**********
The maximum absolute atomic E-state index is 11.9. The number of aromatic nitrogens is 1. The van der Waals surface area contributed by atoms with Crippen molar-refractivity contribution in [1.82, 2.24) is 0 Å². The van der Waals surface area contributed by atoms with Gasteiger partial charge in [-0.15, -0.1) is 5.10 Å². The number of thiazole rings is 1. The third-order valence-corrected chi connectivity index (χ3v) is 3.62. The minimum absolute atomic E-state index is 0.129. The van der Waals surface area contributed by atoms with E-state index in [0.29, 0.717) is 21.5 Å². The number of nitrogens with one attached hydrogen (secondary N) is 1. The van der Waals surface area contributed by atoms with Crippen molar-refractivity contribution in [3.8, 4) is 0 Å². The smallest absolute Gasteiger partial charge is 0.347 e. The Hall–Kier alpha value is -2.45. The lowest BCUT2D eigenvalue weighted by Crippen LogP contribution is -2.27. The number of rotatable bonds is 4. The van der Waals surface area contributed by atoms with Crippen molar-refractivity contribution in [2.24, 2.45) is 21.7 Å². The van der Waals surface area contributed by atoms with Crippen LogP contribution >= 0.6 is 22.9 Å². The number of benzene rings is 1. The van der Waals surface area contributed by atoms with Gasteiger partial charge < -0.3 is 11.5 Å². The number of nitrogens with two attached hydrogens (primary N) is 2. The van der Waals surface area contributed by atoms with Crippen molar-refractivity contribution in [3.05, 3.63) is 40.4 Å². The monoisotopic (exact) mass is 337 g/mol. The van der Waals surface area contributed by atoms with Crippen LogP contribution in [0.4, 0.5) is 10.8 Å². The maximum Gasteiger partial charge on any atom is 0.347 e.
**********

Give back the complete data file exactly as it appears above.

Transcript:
The maximum absolute atomic E-state index is 11.9. The number of aromatic nitrogens is 1. The van der Waals surface area contributed by atoms with Crippen molar-refractivity contribution in [1.82, 2.24) is 0 Å². The van der Waals surface area contributed by atoms with Gasteiger partial charge in [-0.15, -0.1) is 5.10 Å². The number of thiazole rings is 1. The third-order valence-corrected chi connectivity index (χ3v) is 3.62. The minimum absolute atomic E-state index is 0.129. The van der Waals surface area contributed by atoms with E-state index in [0.29, 0.717) is 21.5 Å². The number of nitrogens with one attached hydrogen (secondary N) is 1. The van der Waals surface area contributed by atoms with Crippen molar-refractivity contribution in [3.8, 4) is 0 Å². The smallest absolute Gasteiger partial charge is 0.347 e. The Hall–Kier alpha value is -2.45. The lowest BCUT2D eigenvalue weighted by Crippen LogP contribution is -2.27. The number of rotatable bonds is 4. The van der Waals surface area contributed by atoms with Crippen molar-refractivity contribution in [2.24, 2.45) is 21.7 Å². The van der Waals surface area contributed by atoms with Crippen LogP contribution >= 0.6 is 22.9 Å². The number of benzene rings is 1. The van der Waals surface area contributed by atoms with Gasteiger partial charge < -0.3 is 11.5 Å². The number of nitrogens with two attached hydrogens (primary N) is 2. The van der Waals surface area contributed by atoms with Crippen molar-refractivity contribution in [3.05, 3.63) is 40.4 Å². The monoisotopic (exact) mass is 337 g/mol. The van der Waals surface area contributed by atoms with Crippen LogP contribution in [0.4, 0.5) is 10.8 Å². The maximum Gasteiger partial charge on any atom is 0.347 e.